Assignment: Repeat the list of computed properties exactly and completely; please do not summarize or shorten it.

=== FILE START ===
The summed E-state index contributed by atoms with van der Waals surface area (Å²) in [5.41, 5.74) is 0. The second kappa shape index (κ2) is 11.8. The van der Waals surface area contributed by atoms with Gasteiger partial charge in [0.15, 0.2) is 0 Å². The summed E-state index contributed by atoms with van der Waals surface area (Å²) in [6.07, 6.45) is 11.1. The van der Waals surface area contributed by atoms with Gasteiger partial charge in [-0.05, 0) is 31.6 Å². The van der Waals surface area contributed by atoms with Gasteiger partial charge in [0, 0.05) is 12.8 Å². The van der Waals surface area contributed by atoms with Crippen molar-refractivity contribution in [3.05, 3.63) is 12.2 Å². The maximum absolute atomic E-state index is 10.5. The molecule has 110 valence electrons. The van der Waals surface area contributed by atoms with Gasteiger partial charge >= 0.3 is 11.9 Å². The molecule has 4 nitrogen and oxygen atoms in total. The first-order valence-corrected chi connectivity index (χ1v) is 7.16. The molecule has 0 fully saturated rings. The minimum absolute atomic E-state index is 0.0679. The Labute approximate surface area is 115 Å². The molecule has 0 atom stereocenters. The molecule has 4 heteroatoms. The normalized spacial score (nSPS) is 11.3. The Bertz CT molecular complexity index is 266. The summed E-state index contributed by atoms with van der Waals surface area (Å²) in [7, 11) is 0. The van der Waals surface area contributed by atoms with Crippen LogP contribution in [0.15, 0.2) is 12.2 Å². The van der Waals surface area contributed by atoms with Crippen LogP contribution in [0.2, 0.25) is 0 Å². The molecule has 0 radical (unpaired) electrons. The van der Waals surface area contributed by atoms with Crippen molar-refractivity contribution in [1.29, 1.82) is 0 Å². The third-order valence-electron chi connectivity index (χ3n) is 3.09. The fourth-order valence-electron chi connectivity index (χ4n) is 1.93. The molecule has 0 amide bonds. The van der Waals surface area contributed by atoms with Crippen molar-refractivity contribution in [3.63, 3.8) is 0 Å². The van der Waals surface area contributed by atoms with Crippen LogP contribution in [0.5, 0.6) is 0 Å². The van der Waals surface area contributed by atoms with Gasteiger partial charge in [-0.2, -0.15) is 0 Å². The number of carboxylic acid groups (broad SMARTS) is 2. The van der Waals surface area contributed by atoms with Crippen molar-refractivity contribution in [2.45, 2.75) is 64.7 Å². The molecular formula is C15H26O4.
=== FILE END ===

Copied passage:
The summed E-state index contributed by atoms with van der Waals surface area (Å²) in [5.41, 5.74) is 0. The second kappa shape index (κ2) is 11.8. The van der Waals surface area contributed by atoms with Gasteiger partial charge in [0.15, 0.2) is 0 Å². The summed E-state index contributed by atoms with van der Waals surface area (Å²) in [6.07, 6.45) is 11.1. The van der Waals surface area contributed by atoms with Gasteiger partial charge in [-0.05, 0) is 31.6 Å². The van der Waals surface area contributed by atoms with Gasteiger partial charge in [0, 0.05) is 12.8 Å². The van der Waals surface area contributed by atoms with Crippen molar-refractivity contribution in [3.05, 3.63) is 12.2 Å². The maximum absolute atomic E-state index is 10.5. The molecule has 110 valence electrons. The van der Waals surface area contributed by atoms with Gasteiger partial charge >= 0.3 is 11.9 Å². The molecule has 4 nitrogen and oxygen atoms in total. The first-order valence-corrected chi connectivity index (χ1v) is 7.16. The molecule has 0 fully saturated rings. The minimum absolute atomic E-state index is 0.0679. The Labute approximate surface area is 115 Å². The molecule has 0 atom stereocenters. The molecule has 4 heteroatoms. The normalized spacial score (nSPS) is 11.3. The Bertz CT molecular complexity index is 266. The summed E-state index contributed by atoms with van der Waals surface area (Å²) in [7, 11) is 0. The van der Waals surface area contributed by atoms with Crippen LogP contribution in [0.15, 0.2) is 12.2 Å². The van der Waals surface area contributed by atoms with Crippen LogP contribution in [0.2, 0.25) is 0 Å². The molecule has 0 radical (unpaired) electrons. The van der Waals surface area contributed by atoms with Crippen molar-refractivity contribution in [1.29, 1.82) is 0 Å². The third-order valence-electron chi connectivity index (χ3n) is 3.09. The fourth-order valence-electron chi connectivity index (χ4n) is 1.93. The molecule has 0 amide bonds. The van der Waals surface area contributed by atoms with Crippen molar-refractivity contribution in [3.63, 3.8) is 0 Å². The van der Waals surface area contributed by atoms with Crippen LogP contribution in [0.5, 0.6) is 0 Å². The van der Waals surface area contributed by atoms with Gasteiger partial charge in [-0.2, -0.15) is 0 Å². The number of carboxylic acid groups (broad SMARTS) is 2. The van der Waals surface area contributed by atoms with Crippen molar-refractivity contribution in [2.45, 2.75) is 64.7 Å². The molecular formula is C15H26O4.